A Ren Fair Magical History TourMAY 24, 2008
- The Don Juan and Miguel Show
- (Julia Barton)
- View the Slideshow
- New Langston Hughes Poems Discovered
- Conversations with America: Concluding the Conversation
- Weekend Soundtrack: "Shattered" by the Rolling Stones
- Saving the Story
More From Julia Barton
Memorial Day Weekend is a time when you may get to play, or you may have to work, or you get to do some combination of the two if you're a performer at a Renaissance Faire. Those weekend reenactments of old Europe have sprung up around the country in the last few decades. One of them, the Scarborough Renaissance Festival south of Dallas, wraps up on Monday.
Years ago, Weekend America's Julia Barton used to come to Scarborough Faire every weekend in the spring. Her parents played there in a music group, called Earthly Pleasures. They're no longer performing, but some of the same national acts are still at the festival, and she went back to see if much had changed.
A little before 10 on Saturday morning, Doug Konziolkza starts his work day, walking towards the front gates of Scarborough Faire.
"We've been inside, but now I will have to talk very differently when I get out. I will have to talk like... thees" he says, assuming his persona. "And there will be people waiting to say hello to us. And we'll say 'hi' to the king and queen."
Doug will spend the weekend as Miguel Rodrigo Jesus Alfredo Esteban de Zaragosa, a 16th-century Spanish servant and campy buffoon.
"Hola! Buenos dias!" he says in a high-pitched voice to people outside. "You going to come see us? Excellent. 11 o'clock first show, I think at 3:30 I'm gonna become a woman, I'm not sure yet." People laugh -- they already know who Miguel is.
Scarborough Faire is set in 1533, during the reign of Henry VIII and Anne Boleyn. The king and queen stand between some turrets above the customers, called patrons, who've paid $20 apiece to enter the fair today.
"Throw open the gates and let Scarborough Faire begin!" proclaims the queen as a cannon booms.
I remember Doug from 24 years ago, when he and his partner first started doing their sword-fighting, whip-trick and comedy shtick here. Don Juan and Miguel are still freakishly the same, still chopping up pasta with a whip.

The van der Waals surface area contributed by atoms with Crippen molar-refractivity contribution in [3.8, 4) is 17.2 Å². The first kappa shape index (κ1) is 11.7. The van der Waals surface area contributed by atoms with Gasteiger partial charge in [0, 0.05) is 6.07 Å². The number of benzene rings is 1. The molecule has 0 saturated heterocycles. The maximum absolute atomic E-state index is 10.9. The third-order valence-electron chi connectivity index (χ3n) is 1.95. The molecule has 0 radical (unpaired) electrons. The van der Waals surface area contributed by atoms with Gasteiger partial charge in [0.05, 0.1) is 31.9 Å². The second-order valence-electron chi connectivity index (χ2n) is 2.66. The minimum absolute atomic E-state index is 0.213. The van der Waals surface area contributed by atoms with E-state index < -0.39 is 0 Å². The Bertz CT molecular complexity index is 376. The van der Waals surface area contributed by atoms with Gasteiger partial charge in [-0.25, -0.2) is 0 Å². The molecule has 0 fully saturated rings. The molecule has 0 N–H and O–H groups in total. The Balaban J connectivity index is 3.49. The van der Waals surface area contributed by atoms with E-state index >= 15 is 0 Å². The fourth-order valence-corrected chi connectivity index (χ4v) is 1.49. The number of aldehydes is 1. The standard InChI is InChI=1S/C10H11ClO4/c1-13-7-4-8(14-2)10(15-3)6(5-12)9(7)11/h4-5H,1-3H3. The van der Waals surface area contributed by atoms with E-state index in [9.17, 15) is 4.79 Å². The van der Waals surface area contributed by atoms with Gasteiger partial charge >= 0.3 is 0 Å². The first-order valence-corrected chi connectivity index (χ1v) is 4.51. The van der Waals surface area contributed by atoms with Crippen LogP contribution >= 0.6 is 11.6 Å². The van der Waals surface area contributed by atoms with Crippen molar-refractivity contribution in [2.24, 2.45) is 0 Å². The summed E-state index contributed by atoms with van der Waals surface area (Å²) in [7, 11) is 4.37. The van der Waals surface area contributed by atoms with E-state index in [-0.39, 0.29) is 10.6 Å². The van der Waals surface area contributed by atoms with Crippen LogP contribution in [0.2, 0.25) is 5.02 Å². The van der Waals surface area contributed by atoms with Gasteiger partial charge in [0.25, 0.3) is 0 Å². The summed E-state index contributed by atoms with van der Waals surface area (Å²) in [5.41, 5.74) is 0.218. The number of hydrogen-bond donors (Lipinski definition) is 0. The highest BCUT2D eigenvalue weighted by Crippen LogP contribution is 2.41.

Not that I ever hung out with the likes of Don Juan and Miguel -- I was intimidated by the national acts. As a teenager, I thought Ren faires were all about knowing when to say "in sooth" and "anon," calling balloons "bladders" and cameras "Flemish painters."
Don Juan and Miguel could care less. Their act is more Comedy Central than Shakespeare.
At their last show of the day, called "The Weird Show," Doug bursts into song:
Don't cry for me, Renaissance Faire!
The truth is I'm not really Spanish!
I'm just a Pollack who comes from Chicago.
And like Janet Jackson, here is my nipple!
It just goes on from there. The audience roars with laughter.
And they love other bawdy acts, like Zilch the Tory Steller, purveyor of crude spoonerisms, as in his recitation of "Jomeo and Ruliet."
"This left ransom Homeo freally rustrated. Yeah, so he didn't hog out, no, he spent the best of the right wanging out by her hindow!"
Terrence Foy (aka Zilch) has been working the Ren faire circuit even longer than Don Juan and Miguel, starting in Minnesota so long ago that "I'll walk out on stage and there's an audience already assembled, and they'll go 'Wow, you've gained weight!' 'Oh thank you! 'Boy you've got gray!' 'I know, you have too...'"
Terry has seen Renaissance faires go from one-weekend deals with card tables in a parking lot to multi-million-dollar entertainment empires. Life backstage has changed, too.
I hardly recognize the performers' campground. It's no longer the flood-prone, poison ivy-infested backwoods that I remember. Not only is there a real bar, they have a greenhouse and a playground. And row after row of campers.
Terry gives me a tour of his. "As far as I'm concerned, this is a $30,000 bathroom, because you get tired -- you know this from your experience -- you get tired of the little plastic houses all of the time. And having a shower all to yourself, what a fabulous thing!"
It took Terry Foy three decades to acquire luxuries like an RV. He just turned 50, and so far he has no plans to ease up. Nobody here does, including Jose Granados, the whip-cracking swordsman half of Don Juan and Miguel. He's 53, has a bad knee, a sewn-up lip and several small scars on his hands from years of doing his show.
"I believe that I can just keep doing what I'm doing forever. The sword fights will probably get a little slower. But we can compensate hopefully with more humor or more precision, as opposed to just wildness and jumping around the stage," he says.
Don Juan and Miguel have slowed down, but no one seems to notice -- and in truth, they don't look much older than when I saw them as a teenager. It's both weird and weirdly reassuring to know that every weekend morning in spring, after Scarborough Faire begins, Miguel Rodrigo Jesus Alfredo Esteban de Zaragosa can be found inside the gates blowing up a balloon.
"People are coming in now. I'm gonna go play my Bladivarius," he explains as he joins a group of musicians under a tree near the entrance. As they play their hammer dulcimers, recorders, lutes and guitars, Doug gets a percussive sound by licking his fingers and rubbing the balloon.
Timelessness is of course what we want in a Ren fair. In Scarborough Faire's version of 1533, Anne Boleyn has never died. The wonder and cruelty of the New World are still far off, and so are the burdens of democracy and modern technology. The music sounds the same as when my parents played it here. Doug Kondziolka can always make a living wearing red and black velvet, being silly and rubbing a bladder. The future will take care of itself.